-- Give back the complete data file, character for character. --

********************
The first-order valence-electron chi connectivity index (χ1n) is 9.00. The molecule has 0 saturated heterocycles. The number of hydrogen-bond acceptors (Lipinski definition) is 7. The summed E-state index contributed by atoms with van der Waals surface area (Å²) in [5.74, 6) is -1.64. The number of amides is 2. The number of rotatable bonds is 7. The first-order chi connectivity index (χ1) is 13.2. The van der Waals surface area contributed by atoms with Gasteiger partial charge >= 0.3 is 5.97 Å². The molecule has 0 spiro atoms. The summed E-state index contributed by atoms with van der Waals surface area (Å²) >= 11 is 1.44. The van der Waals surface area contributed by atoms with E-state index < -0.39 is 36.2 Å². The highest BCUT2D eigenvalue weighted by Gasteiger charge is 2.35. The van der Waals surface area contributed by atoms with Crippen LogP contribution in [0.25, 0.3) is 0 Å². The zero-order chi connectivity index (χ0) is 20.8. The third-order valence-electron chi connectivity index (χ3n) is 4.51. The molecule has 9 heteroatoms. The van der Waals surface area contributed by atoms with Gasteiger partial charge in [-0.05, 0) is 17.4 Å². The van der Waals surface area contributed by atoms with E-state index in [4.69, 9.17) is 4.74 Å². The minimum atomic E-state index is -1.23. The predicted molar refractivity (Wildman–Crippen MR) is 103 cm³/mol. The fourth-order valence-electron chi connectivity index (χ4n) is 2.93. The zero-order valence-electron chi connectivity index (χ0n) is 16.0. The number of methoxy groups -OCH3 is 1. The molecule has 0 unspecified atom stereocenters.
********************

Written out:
The first-order valence-electron chi connectivity index (χ1n) is 9.00. The molecule has 0 saturated heterocycles. The number of hydrogen-bond acceptors (Lipinski definition) is 7. The summed E-state index contributed by atoms with van der Waals surface area (Å²) in [5.74, 6) is -1.64. The number of amides is 2. The number of rotatable bonds is 7. The first-order chi connectivity index (χ1) is 13.2. The van der Waals surface area contributed by atoms with Gasteiger partial charge >= 0.3 is 5.97 Å². The molecule has 0 spiro atoms. The summed E-state index contributed by atoms with van der Waals surface area (Å²) >= 11 is 1.44. The van der Waals surface area contributed by atoms with E-state index < -0.39 is 36.2 Å². The highest BCUT2D eigenvalue weighted by Gasteiger charge is 2.35. The van der Waals surface area contributed by atoms with Crippen LogP contribution in [0.25, 0.3) is 0 Å². The zero-order chi connectivity index (χ0) is 20.8. The third-order valence-electron chi connectivity index (χ3n) is 4.51. The molecule has 9 heteroatoms. The van der Waals surface area contributed by atoms with Gasteiger partial charge in [-0.05, 0) is 17.4 Å². The van der Waals surface area contributed by atoms with E-state index in [4.69, 9.17) is 4.74 Å². The minimum atomic E-state index is -1.23. The predicted molar refractivity (Wildman–Crippen MR) is 103 cm³/mol. The fourth-order valence-electron chi connectivity index (χ4n) is 2.93. The zero-order valence-electron chi connectivity index (χ0n) is 16.0. The number of methoxy groups -OCH3 is 1. The molecule has 0 unspecified atom stereocenters.